The Jailing of Cecelia Capture is possibly more important as a cultural document than as a novel. Published in 1985, long after the energies of the radical American Indian Movement of the 1960’s and 1970’s had largely burned out, the book demonstrates that self-realization and cultural integrity for Native Americans remain possible even under the jurisdiction of the United States. The novel shows that a person can work for her people while giving up only—or mainly—the limitations they confuse with their culture—and also shows how lonely such a passage can become.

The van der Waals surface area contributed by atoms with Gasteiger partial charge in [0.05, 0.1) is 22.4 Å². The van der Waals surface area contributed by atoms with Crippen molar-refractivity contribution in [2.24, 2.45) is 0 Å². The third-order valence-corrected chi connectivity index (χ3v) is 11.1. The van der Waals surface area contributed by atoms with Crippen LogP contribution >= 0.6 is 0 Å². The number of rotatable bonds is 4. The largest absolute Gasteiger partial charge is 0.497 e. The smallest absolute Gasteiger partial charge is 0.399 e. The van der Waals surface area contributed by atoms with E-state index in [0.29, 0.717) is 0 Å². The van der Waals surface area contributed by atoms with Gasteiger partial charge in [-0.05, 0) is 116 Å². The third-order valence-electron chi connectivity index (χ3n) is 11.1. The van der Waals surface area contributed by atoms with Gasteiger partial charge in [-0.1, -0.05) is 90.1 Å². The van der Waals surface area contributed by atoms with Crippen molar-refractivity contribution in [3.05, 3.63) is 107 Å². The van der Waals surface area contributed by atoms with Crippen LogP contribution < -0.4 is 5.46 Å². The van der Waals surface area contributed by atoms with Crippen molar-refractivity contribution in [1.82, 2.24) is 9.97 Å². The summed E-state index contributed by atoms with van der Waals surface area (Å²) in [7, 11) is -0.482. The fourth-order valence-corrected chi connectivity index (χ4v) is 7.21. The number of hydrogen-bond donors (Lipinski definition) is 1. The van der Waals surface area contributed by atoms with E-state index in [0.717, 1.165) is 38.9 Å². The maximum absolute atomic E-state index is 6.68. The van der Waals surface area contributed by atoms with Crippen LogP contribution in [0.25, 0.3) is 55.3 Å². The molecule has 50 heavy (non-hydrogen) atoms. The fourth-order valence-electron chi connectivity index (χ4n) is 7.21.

The book is hard-eyed and uncompromising. Its depiction of common reservation life pulls few punches: The majority appear alienated from the ways of the past, which require too much effort to sustain, and mired in the unnourishing bread and pompous circuses of American commercial culture. The tribes seem caught in a world compounded of the dregs of two societies, able to function in neither. Cecelia gains only credit for turning her back on the shabby mobile-home and junked-car surroundings of her parents and siblings, but the urban American Dream, on close inspection, seems hardly congenial. Upward mobility into material culture is not Cecelia’s ambition, but it is about all she is offered. None of the men she meets is capable of recognizing her for herself. Her most positive encounter is with another Indian, who offends her by referring to her as a squaw with an education. Eventually, she discovers that even her Ivy League-educated Mayflower-descended husband has chosen her not for what she is but for what she represents to him—the victim of the crimes of his ancestors. Yet it is precisely her self, her embattled self, that she finally discovers as worth preserving from assaults from two cultures leagued together to deprive her.